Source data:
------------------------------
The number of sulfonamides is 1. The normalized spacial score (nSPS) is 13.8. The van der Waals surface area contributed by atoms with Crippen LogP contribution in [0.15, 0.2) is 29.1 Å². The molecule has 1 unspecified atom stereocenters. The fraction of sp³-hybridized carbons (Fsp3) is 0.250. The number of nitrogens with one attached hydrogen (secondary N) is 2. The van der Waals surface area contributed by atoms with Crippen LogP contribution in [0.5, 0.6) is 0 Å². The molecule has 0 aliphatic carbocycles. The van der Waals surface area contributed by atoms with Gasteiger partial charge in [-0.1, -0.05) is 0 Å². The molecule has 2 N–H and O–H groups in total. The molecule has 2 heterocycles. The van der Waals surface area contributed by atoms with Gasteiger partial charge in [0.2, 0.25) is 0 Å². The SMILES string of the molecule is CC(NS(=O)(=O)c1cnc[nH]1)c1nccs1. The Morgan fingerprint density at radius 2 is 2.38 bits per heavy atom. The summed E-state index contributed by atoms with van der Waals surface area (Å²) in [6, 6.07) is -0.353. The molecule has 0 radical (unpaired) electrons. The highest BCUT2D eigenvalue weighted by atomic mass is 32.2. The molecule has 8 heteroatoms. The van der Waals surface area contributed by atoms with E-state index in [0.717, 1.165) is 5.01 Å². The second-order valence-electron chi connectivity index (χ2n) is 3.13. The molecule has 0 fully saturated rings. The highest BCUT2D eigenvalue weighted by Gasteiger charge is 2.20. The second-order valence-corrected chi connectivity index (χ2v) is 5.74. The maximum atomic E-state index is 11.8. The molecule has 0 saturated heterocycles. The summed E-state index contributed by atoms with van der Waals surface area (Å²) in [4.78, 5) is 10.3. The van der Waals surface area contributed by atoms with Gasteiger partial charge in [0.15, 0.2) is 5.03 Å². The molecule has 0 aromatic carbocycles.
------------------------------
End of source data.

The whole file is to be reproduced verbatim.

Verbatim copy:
The number of sulfonamides is 1. The normalized spacial score (nSPS) is 13.8. The van der Waals surface area contributed by atoms with Crippen LogP contribution in [0.15, 0.2) is 29.1 Å². The molecule has 1 unspecified atom stereocenters. The fraction of sp³-hybridized carbons (Fsp3) is 0.250. The number of nitrogens with one attached hydrogen (secondary N) is 2. The van der Waals surface area contributed by atoms with Crippen LogP contribution in [0.5, 0.6) is 0 Å². The molecule has 0 aliphatic carbocycles. The van der Waals surface area contributed by atoms with Gasteiger partial charge in [-0.1, -0.05) is 0 Å². The molecule has 2 N–H and O–H groups in total. The molecule has 2 heterocycles. The van der Waals surface area contributed by atoms with Gasteiger partial charge in [0.2, 0.25) is 0 Å². The SMILES string of the molecule is CC(NS(=O)(=O)c1cnc[nH]1)c1nccs1. The Morgan fingerprint density at radius 2 is 2.38 bits per heavy atom. The summed E-state index contributed by atoms with van der Waals surface area (Å²) in [6, 6.07) is -0.353. The molecule has 0 radical (unpaired) electrons. The highest BCUT2D eigenvalue weighted by atomic mass is 32.2. The molecule has 8 heteroatoms. The van der Waals surface area contributed by atoms with E-state index in [0.717, 1.165) is 5.01 Å². The second-order valence-electron chi connectivity index (χ2n) is 3.13. The molecule has 0 fully saturated rings. The highest BCUT2D eigenvalue weighted by Gasteiger charge is 2.20. The second-order valence-corrected chi connectivity index (χ2v) is 5.74. The maximum atomic E-state index is 11.8. The molecule has 0 saturated heterocycles. The summed E-state index contributed by atoms with van der Waals surface area (Å²) in [4.78, 5) is 10.3. The van der Waals surface area contributed by atoms with Gasteiger partial charge in [0.15, 0.2) is 5.03 Å². The molecule has 0 aromatic carbocycles.